Modern Arabic poetry
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By definition, Arabic poetry is poetry written in formal Arabic and follows one of the 16 rhymes (Arabic: بحور الشعر). The structure follows an internal or/and external technique. Historians of Arabic literature not only classified Arabic poetry in reference to sequential periods of the nations that had ruled in the Arab regions but also the poets according to their nationality such as: Iraqi poets, Palestinian poets, etc.
Researchers and critics of Arabic poetry usually classify this poetry in two categories: classical and modern poetry. Classical poetry was written before the Arabs' awakening. Thus, all poetry that was written in the classical style is called classical or traditional poetry since it follows the traditional style and structure. It is also known as horizontal poetry in reference to its horizontal parallel structure.
Modern poetry, on the other hand, deviated from classical poetry in its content, style, structure, rhyme and topics. Thus, Syrian writer and poet Francis Marrash introduced poetic prose and prose poetry in modern Arabic literature in the middle of the 19th century. Stylistically, modern Arabic poetry can be classified in several categories such as: free poetry, modernity poetry, contemporary poetry, trochee poetry and prose. Other classification can be set according to the generation such as: the sixtieth poetry, the seventieth poetry etc. Some of the classification might not mean anything but others reflect controversial point of views between critics and poets' artistic styles and topics.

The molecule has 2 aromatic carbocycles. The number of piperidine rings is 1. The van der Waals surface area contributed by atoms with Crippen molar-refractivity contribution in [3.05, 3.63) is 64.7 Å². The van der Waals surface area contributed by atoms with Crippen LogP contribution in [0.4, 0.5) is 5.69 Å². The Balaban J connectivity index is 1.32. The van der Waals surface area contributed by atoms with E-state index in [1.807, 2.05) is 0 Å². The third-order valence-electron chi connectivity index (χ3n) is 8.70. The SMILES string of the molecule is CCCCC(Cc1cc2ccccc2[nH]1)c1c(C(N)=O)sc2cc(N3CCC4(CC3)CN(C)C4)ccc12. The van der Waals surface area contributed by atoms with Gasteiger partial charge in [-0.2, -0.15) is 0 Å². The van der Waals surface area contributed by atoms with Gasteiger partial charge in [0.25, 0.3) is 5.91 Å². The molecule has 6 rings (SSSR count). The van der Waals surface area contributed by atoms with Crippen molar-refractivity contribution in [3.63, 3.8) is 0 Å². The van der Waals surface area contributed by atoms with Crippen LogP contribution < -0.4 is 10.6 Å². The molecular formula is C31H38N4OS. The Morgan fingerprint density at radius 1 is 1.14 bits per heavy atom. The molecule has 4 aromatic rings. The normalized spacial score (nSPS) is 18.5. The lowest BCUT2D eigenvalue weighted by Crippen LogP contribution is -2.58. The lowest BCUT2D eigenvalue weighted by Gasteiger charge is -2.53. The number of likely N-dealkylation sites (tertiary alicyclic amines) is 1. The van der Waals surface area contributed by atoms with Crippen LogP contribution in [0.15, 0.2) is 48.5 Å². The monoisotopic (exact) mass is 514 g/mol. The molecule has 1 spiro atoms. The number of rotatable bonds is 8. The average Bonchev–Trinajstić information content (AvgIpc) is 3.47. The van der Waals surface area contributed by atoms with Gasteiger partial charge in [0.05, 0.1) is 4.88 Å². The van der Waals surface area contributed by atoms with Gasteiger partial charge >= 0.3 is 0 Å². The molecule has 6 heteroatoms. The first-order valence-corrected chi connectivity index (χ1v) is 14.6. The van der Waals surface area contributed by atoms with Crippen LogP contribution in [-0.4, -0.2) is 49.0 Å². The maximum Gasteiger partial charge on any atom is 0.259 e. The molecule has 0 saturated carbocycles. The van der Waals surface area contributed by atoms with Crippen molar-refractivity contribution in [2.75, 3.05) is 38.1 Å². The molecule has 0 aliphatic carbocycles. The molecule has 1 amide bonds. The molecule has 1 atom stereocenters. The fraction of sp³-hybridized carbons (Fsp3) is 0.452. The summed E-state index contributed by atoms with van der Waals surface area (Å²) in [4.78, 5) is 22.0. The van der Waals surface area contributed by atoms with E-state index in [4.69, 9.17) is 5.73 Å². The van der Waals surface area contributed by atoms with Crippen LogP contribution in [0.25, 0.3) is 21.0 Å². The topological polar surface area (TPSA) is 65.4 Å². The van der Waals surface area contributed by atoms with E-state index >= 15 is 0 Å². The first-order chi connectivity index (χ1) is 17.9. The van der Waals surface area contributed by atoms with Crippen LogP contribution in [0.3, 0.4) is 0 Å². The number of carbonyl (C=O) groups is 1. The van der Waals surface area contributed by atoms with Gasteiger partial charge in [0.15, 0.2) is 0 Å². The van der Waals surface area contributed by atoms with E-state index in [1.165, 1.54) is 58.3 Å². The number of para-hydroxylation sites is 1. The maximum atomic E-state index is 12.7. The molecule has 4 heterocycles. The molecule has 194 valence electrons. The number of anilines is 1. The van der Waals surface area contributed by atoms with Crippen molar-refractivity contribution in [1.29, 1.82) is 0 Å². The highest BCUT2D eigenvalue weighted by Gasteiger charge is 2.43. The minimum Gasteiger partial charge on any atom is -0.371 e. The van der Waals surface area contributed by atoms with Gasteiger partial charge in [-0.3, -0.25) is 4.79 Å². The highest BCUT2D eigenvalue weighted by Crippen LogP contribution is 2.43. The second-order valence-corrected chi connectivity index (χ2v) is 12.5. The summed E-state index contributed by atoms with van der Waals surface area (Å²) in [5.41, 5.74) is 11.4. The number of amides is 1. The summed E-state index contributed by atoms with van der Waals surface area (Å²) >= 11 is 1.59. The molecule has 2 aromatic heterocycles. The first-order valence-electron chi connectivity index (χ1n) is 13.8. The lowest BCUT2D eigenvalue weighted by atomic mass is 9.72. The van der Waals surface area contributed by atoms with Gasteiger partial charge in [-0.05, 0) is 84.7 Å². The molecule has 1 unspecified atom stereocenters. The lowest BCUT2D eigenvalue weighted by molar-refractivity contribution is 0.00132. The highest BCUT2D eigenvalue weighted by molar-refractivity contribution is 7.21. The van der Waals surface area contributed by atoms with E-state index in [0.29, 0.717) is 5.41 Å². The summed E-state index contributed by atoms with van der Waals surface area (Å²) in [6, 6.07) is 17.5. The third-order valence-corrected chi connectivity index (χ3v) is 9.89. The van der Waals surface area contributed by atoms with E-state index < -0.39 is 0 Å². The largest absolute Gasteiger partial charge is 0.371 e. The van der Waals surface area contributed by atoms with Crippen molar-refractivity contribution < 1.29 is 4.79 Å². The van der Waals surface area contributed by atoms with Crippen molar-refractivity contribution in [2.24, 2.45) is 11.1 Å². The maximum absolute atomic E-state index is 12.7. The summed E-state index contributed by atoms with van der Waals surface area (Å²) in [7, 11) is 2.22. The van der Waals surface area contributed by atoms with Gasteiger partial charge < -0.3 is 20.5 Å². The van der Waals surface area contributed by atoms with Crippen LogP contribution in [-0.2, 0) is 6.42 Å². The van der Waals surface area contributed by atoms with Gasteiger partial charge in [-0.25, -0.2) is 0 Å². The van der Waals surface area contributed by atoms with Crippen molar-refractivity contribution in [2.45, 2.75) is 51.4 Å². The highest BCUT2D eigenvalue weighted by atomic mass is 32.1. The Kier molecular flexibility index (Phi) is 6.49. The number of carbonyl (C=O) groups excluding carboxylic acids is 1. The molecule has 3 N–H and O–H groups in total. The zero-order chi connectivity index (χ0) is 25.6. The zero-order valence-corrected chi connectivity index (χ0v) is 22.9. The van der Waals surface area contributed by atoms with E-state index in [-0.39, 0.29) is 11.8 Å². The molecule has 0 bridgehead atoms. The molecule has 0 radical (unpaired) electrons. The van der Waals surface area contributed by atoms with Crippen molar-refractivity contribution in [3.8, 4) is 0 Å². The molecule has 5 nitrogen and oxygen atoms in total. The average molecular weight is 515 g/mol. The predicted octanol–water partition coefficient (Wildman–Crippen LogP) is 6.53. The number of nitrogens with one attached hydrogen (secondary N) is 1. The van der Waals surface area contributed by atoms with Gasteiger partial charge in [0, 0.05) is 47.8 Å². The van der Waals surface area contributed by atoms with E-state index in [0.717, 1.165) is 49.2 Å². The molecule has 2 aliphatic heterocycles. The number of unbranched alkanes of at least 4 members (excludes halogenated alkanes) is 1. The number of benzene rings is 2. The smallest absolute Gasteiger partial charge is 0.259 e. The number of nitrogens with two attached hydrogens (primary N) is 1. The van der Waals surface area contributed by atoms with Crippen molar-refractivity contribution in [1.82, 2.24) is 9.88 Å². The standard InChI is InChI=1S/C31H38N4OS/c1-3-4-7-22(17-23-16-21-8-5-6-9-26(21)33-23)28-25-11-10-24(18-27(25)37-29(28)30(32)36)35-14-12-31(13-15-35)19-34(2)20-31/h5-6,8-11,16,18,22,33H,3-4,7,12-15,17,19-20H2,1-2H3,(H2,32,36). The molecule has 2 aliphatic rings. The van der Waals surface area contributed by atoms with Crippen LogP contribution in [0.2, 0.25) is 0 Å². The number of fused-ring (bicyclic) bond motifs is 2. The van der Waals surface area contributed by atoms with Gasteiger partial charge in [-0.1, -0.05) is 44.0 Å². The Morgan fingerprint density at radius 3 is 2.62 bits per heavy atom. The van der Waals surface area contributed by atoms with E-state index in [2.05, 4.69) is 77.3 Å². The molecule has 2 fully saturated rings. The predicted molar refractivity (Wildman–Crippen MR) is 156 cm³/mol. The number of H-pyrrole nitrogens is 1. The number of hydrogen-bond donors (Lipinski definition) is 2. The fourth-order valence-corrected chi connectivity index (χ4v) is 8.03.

See also 
- Jayyusi, Salma Khadra (1977). Trends and Movements in Modern Arabic Poetry. Volume I. Brill. p. 23. ISBN 978-9004049208.